McDonald's growth plans could bite into profits
As the fast-food giant looks to expand internationally, its supply chain will become more difficult to manage.
In fact, the sound fundamentals of the company might have fueled unreal optimism and overheated the stock. Skeptics who thought the company would struggle during a recession were proved wrong as McDonald's and several other restaurant stocks, including Yum! Brands (YUM), Starbucks (SBUX) and Chipotle Mexican Grill (CMG), all significantly outperformed the broader indices.
However, there are certain factors that need to be accounted for that could potentially stymie growth in the medium term.
McDonald's plans to spend a hefty $2.9 billion this year on capital expenditure -- topping its 2011 expenditure of $2.6 billion -- to open 1,325 new outlets and revamp the existing ones. In China, the company opened 200 new restaurants in 2011 and will increase its investment by 50% in the country this year.
Globally, more than 80% of McDonald's restaurants are franchised but in China, only 6 of its 1,400 outlets are franchised -- the rest are company-operated. It is difficult to franchise restaurants in developing countries like China due to lack of big franchisee players who can match the stature of McDonald's, as well as an unreliable legal system that often favors local companies. Thus, the majority of the new outlets in China in the coming years will be company-operated. Since company-operated restaurants require much greater initial investment than franchised restaurants, McDonald's high capital expenditure is not limited to just 2012.
With company-operated restaurants, McDonald's will be exposed to rising real estate and labor prices. Franchised restaurants are relatively insulated from such fluctuations. The company will also have to deal with supply chain and quality issues. Generally, developing countries have a higher rate of inflation than advanced economies, which can put a downward pressure on the EBITDA margins.
McDonald's is also trying to improve its image by refurbishing and introducing more comfortable seating in its existing restaurants in the U.S. In addition, the company will roll out its much anticipated McTV this year. All of these expenses are not one time investments as maintaining them will require greater cash flow in the coming years.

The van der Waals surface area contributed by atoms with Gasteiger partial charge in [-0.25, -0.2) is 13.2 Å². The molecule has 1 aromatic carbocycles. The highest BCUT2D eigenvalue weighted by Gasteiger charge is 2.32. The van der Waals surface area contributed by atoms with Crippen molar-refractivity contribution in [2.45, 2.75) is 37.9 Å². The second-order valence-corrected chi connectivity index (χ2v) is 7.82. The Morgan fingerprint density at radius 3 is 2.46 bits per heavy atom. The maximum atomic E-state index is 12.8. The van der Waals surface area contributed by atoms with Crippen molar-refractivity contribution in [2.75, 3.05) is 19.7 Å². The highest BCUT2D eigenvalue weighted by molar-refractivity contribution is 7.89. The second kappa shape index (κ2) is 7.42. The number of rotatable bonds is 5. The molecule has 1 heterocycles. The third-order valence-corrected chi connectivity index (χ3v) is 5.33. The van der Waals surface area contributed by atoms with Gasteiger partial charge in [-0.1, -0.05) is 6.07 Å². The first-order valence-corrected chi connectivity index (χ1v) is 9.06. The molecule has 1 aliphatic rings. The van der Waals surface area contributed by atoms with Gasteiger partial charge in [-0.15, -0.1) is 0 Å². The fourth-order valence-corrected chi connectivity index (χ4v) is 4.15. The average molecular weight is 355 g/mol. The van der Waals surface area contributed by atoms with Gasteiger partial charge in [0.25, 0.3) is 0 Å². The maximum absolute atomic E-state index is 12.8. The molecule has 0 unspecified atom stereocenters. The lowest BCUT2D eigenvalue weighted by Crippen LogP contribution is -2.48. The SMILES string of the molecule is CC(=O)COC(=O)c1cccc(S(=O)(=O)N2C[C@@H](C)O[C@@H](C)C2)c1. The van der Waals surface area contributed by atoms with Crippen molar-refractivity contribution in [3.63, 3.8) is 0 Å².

Recently, McDonald's was the target of a San Francisco City law that required fast food companies to meet certain nutritional standards before they could use promotions with free toys. The U.S. Congress is also contemplating passing a law that would limit the classes of antibiotics used in animal agriculture. In fact, a recent study revealed that a whopping 75% of Americans want legislation passed to restrict the use of antibiotics at animal farms.
With increased healthcare under the Federal government, it wouldn't be surprising to see new laws aimed at fast food companies that are viewed as contributing to obesity and related diseases. At the same time, companies meeting certain nutritional standards might get tax benefits.
The last few years have also seen consumers turning to healthier products. All these factors might force McDonald's to change its basic structure. And structural changes could be potentially damaging as they might include introducing new products that may not be as popular or profitable.
Moreover, as McDonald's expands its food selection domestically and looks to expand internationally, its supply chain will become more difficult to manage. It could be more prone to shocks -- like inflation or shortages -- that would be hard to offset among value-oriented customers domestically and price-sensitive developing markets internationally.
We have a $95 price estimate for McDonald's, which is about 5% lower than the current market price.
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